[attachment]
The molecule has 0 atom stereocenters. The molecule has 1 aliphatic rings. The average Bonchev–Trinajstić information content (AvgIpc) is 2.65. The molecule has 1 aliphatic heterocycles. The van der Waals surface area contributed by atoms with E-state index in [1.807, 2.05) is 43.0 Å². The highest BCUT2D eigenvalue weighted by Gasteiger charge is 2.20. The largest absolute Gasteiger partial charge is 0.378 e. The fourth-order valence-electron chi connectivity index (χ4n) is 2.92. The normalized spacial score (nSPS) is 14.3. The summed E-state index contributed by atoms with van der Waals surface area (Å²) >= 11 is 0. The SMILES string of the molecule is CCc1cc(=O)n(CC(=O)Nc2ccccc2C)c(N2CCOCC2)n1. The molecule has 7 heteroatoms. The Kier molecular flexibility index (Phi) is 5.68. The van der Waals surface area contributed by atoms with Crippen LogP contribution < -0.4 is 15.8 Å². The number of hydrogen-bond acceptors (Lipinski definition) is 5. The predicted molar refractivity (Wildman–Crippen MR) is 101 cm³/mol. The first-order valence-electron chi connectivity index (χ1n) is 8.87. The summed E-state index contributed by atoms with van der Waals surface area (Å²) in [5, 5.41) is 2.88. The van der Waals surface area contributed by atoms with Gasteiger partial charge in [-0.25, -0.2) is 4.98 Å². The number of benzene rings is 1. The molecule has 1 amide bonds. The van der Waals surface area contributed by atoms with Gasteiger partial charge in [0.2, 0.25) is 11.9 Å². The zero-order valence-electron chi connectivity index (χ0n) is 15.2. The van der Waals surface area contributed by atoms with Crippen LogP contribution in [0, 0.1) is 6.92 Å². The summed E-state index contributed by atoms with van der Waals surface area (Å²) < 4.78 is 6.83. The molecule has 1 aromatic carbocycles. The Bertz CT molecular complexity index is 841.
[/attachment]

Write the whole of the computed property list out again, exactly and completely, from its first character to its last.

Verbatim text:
The molecule has 0 atom stereocenters. The molecule has 1 aliphatic rings. The average Bonchev–Trinajstić information content (AvgIpc) is 2.65. The molecule has 1 aliphatic heterocycles. The van der Waals surface area contributed by atoms with E-state index in [1.807, 2.05) is 43.0 Å². The highest BCUT2D eigenvalue weighted by Gasteiger charge is 2.20. The largest absolute Gasteiger partial charge is 0.378 e. The fourth-order valence-electron chi connectivity index (χ4n) is 2.92. The normalized spacial score (nSPS) is 14.3. The summed E-state index contributed by atoms with van der Waals surface area (Å²) >= 11 is 0. The SMILES string of the molecule is CCc1cc(=O)n(CC(=O)Nc2ccccc2C)c(N2CCOCC2)n1. The molecule has 7 heteroatoms. The Kier molecular flexibility index (Phi) is 5.68. The van der Waals surface area contributed by atoms with Crippen LogP contribution < -0.4 is 15.8 Å². The number of hydrogen-bond acceptors (Lipinski definition) is 5. The predicted molar refractivity (Wildman–Crippen MR) is 101 cm³/mol. The first-order valence-electron chi connectivity index (χ1n) is 8.87. The summed E-state index contributed by atoms with van der Waals surface area (Å²) in [5, 5.41) is 2.88. The van der Waals surface area contributed by atoms with Gasteiger partial charge in [-0.25, -0.2) is 4.98 Å². The number of benzene rings is 1. The molecule has 1 amide bonds. The van der Waals surface area contributed by atoms with Gasteiger partial charge in [0.2, 0.25) is 11.9 Å². The zero-order valence-electron chi connectivity index (χ0n) is 15.2. The van der Waals surface area contributed by atoms with Crippen LogP contribution in [0, 0.1) is 6.92 Å². The summed E-state index contributed by atoms with van der Waals surface area (Å²) < 4.78 is 6.83. The molecule has 1 aromatic carbocycles. The Bertz CT molecular complexity index is 841.